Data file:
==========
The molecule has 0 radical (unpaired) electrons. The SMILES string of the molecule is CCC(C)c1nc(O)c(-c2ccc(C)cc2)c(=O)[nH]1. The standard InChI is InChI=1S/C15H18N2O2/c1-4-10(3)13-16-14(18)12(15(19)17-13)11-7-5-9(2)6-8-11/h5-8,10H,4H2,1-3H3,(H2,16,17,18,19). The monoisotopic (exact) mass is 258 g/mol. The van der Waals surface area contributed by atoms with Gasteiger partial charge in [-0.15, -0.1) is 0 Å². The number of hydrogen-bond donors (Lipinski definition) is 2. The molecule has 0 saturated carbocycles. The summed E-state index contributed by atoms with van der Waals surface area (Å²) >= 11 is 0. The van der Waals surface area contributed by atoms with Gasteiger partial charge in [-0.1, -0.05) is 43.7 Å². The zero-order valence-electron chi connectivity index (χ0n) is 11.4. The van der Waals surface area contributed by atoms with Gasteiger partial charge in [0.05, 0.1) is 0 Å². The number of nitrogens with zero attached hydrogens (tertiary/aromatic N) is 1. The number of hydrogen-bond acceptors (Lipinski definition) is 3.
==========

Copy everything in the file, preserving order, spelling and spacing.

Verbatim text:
The molecule has 0 radical (unpaired) electrons. The SMILES string of the molecule is CCC(C)c1nc(O)c(-c2ccc(C)cc2)c(=O)[nH]1. The standard InChI is InChI=1S/C15H18N2O2/c1-4-10(3)13-16-14(18)12(15(19)17-13)11-7-5-9(2)6-8-11/h5-8,10H,4H2,1-3H3,(H2,16,17,18,19). The monoisotopic (exact) mass is 258 g/mol. The van der Waals surface area contributed by atoms with Gasteiger partial charge in [-0.15, -0.1) is 0 Å². The number of hydrogen-bond donors (Lipinski definition) is 2. The molecule has 0 saturated carbocycles. The summed E-state index contributed by atoms with van der Waals surface area (Å²) >= 11 is 0. The van der Waals surface area contributed by atoms with Gasteiger partial charge in [-0.1, -0.05) is 43.7 Å². The zero-order valence-electron chi connectivity index (χ0n) is 11.4. The van der Waals surface area contributed by atoms with Gasteiger partial charge in [0.05, 0.1) is 0 Å². The number of nitrogens with zero attached hydrogens (tertiary/aromatic N) is 1. The number of hydrogen-bond acceptors (Lipinski definition) is 3.